We are late risers in France. We find Irene just before noon with breakfast prepared in the also-gorgeous dining room, with a crackling fireplace, Chinese furniture and big wooden communal table. She serves up a beautiful breakfast, with homemade tart, chocolate croissants, yogurt and chutney, bread with preserves and honey and nutella (!) and special Chinese green tea. I can't believe the experience we're having, or the environment surrounding us. It's one of those "is this real life?" moments. Yes, it's real life, and it's mine, and how incredibly lucky am I?
Where wine was invented, Le Clos Vougeot
Where wine was invented, Le Clos Vougeot


After breakfast we head back up north to visit Nuit St George and other tiny wine villages, and Dijon. The day is overcast but the countryside is beautiful, and it's harvest time- crowds of workers in the vineyards picking grapes and working their butts off. We visit Le Clos Vougeot, where they say wine was invented by monks experimenting with potions and such, and meander through small villages (some, like Marsonnay, are dime-sized), and I'm enchanted by the beauty, simplicity, and timelessness of these villages known by some as the greatest wine regions in the world. George is eternally patient as I peruse wine store shelves, admiring the bottles like pieces of art, wine I've only heard of and never seen. I finally buy a White Burgundy, St Aubin 1er cru. We save it for later.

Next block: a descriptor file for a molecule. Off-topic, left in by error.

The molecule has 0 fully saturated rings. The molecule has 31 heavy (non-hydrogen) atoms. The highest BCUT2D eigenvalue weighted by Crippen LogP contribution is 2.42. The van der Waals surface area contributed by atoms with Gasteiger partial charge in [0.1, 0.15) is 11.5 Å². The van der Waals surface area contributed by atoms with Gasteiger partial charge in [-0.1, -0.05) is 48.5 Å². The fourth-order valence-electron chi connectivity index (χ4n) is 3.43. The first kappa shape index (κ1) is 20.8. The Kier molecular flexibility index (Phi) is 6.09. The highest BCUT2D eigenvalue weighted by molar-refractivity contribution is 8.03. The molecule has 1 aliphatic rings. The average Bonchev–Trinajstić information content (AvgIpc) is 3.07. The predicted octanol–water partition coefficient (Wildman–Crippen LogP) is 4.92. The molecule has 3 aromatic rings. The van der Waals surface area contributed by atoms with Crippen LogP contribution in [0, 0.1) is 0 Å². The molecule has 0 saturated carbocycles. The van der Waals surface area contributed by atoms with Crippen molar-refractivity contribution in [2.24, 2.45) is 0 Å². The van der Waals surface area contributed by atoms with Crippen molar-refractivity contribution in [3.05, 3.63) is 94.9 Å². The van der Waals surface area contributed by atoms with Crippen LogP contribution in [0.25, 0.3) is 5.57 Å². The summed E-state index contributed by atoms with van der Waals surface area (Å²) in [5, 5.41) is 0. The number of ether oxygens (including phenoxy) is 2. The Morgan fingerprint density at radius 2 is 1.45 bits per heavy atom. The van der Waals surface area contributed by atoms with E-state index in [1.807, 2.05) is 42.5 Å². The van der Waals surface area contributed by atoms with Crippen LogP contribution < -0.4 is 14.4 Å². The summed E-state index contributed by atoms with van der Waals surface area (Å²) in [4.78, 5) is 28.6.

We don't make it to Dijon until 5:30. It's quite a nice city, in fact I can see myself living there if I ever get the hang of speaking French. It's old and charming but big with a castle marking the center of town, and nice restaurants, cafes, shops and modern conveniences easily accessible. Unless it's Wednesday (which it is)... On Wednesday, restaurants aren't open. Don't let the sidewalk signs and chalkboards with daily specials fool you, they never take them down. We search awhile for food, ultimately confused by the appearance of advertising and menus inviting us to eat when they're closed. We end up with snacks from the grocery store, picnic at a cafe, and head back to Beaune for the night.